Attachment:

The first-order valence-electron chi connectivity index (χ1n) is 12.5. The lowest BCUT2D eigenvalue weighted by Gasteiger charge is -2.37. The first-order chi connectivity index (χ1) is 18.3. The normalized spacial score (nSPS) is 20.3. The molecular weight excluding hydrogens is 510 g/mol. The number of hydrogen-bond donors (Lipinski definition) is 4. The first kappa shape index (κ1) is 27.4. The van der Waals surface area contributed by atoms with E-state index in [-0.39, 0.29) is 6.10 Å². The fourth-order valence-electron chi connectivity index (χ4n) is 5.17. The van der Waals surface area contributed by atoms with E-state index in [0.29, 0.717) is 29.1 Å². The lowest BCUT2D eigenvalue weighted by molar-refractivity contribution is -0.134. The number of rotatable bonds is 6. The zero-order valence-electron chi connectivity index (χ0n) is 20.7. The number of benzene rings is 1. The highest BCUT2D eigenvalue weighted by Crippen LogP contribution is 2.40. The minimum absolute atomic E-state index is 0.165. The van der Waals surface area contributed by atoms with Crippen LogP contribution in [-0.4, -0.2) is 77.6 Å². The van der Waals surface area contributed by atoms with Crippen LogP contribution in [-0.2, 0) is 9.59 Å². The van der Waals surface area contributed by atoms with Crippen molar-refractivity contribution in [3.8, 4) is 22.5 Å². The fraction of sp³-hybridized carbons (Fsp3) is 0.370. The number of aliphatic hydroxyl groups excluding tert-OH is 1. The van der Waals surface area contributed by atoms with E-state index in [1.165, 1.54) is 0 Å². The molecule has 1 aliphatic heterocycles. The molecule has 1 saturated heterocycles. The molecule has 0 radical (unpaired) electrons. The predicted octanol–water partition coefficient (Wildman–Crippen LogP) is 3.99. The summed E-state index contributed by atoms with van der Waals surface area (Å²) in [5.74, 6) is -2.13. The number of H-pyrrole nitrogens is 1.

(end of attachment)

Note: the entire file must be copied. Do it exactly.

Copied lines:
The first-order valence-electron chi connectivity index (χ1n) is 12.5. The lowest BCUT2D eigenvalue weighted by Gasteiger charge is -2.37. The first-order chi connectivity index (χ1) is 18.3. The normalized spacial score (nSPS) is 20.3. The molecular weight excluding hydrogens is 510 g/mol. The number of hydrogen-bond donors (Lipinski definition) is 4. The first kappa shape index (κ1) is 27.4. The van der Waals surface area contributed by atoms with E-state index in [-0.39, 0.29) is 6.10 Å². The fourth-order valence-electron chi connectivity index (χ4n) is 5.17. The van der Waals surface area contributed by atoms with E-state index in [0.29, 0.717) is 29.1 Å². The lowest BCUT2D eigenvalue weighted by molar-refractivity contribution is -0.134. The number of rotatable bonds is 6. The zero-order valence-electron chi connectivity index (χ0n) is 20.7. The number of benzene rings is 1. The highest BCUT2D eigenvalue weighted by Crippen LogP contribution is 2.40. The minimum absolute atomic E-state index is 0.165. The van der Waals surface area contributed by atoms with Crippen LogP contribution in [-0.4, -0.2) is 77.6 Å². The van der Waals surface area contributed by atoms with Crippen LogP contribution in [-0.2, 0) is 9.59 Å². The van der Waals surface area contributed by atoms with Crippen molar-refractivity contribution in [3.8, 4) is 22.5 Å². The fraction of sp³-hybridized carbons (Fsp3) is 0.370. The number of aliphatic hydroxyl groups excluding tert-OH is 1. The van der Waals surface area contributed by atoms with E-state index in [1.165, 1.54) is 0 Å². The molecule has 1 aliphatic heterocycles. The molecule has 1 saturated heterocycles. The molecule has 0 radical (unpaired) electrons. The predicted octanol–water partition coefficient (Wildman–Crippen LogP) is 3.99. The summed E-state index contributed by atoms with van der Waals surface area (Å²) in [5.74, 6) is -2.13. The number of H-pyrrole nitrogens is 1.